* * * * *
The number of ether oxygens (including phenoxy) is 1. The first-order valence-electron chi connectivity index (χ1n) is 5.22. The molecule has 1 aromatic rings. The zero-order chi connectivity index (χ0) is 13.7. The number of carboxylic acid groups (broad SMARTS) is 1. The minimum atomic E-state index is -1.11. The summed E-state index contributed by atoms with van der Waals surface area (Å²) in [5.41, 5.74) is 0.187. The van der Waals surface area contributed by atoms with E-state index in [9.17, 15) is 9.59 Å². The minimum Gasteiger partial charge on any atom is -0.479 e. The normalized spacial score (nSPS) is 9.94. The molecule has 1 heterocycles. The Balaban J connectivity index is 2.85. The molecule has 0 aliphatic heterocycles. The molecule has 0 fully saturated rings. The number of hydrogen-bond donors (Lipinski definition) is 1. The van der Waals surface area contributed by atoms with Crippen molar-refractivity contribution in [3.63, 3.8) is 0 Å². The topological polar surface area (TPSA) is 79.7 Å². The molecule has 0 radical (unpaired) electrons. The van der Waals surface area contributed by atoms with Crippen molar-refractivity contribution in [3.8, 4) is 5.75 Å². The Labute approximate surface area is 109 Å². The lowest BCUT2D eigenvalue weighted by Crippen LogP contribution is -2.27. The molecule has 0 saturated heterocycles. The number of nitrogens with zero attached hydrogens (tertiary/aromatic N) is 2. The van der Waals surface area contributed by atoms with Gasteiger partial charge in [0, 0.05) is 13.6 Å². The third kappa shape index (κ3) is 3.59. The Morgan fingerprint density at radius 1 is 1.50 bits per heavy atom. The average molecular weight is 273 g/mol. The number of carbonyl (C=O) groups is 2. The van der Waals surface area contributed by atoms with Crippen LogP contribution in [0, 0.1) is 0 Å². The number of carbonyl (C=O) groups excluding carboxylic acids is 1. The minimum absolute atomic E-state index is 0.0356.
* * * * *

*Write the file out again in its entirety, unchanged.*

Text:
The number of ether oxygens (including phenoxy) is 1. The first-order valence-electron chi connectivity index (χ1n) is 5.22. The molecule has 1 aromatic rings. The zero-order chi connectivity index (χ0) is 13.7. The number of carboxylic acid groups (broad SMARTS) is 1. The minimum atomic E-state index is -1.11. The summed E-state index contributed by atoms with van der Waals surface area (Å²) in [5.41, 5.74) is 0.187. The van der Waals surface area contributed by atoms with E-state index in [9.17, 15) is 9.59 Å². The minimum Gasteiger partial charge on any atom is -0.479 e. The normalized spacial score (nSPS) is 9.94. The molecule has 1 heterocycles. The Balaban J connectivity index is 2.85. The molecule has 0 aliphatic heterocycles. The molecule has 0 fully saturated rings. The number of hydrogen-bond donors (Lipinski definition) is 1. The van der Waals surface area contributed by atoms with Crippen molar-refractivity contribution in [3.63, 3.8) is 0 Å². The topological polar surface area (TPSA) is 79.7 Å². The molecule has 0 radical (unpaired) electrons. The van der Waals surface area contributed by atoms with Crippen molar-refractivity contribution in [3.8, 4) is 5.75 Å². The Labute approximate surface area is 109 Å². The lowest BCUT2D eigenvalue weighted by Crippen LogP contribution is -2.27. The molecule has 0 saturated heterocycles. The number of nitrogens with zero attached hydrogens (tertiary/aromatic N) is 2. The van der Waals surface area contributed by atoms with Gasteiger partial charge in [0, 0.05) is 13.6 Å². The third kappa shape index (κ3) is 3.59. The Morgan fingerprint density at radius 1 is 1.50 bits per heavy atom. The average molecular weight is 273 g/mol. The number of carbonyl (C=O) groups is 2. The van der Waals surface area contributed by atoms with Crippen LogP contribution in [0, 0.1) is 0 Å². The number of carbonyl (C=O) groups excluding carboxylic acids is 1. The minimum absolute atomic E-state index is 0.0356.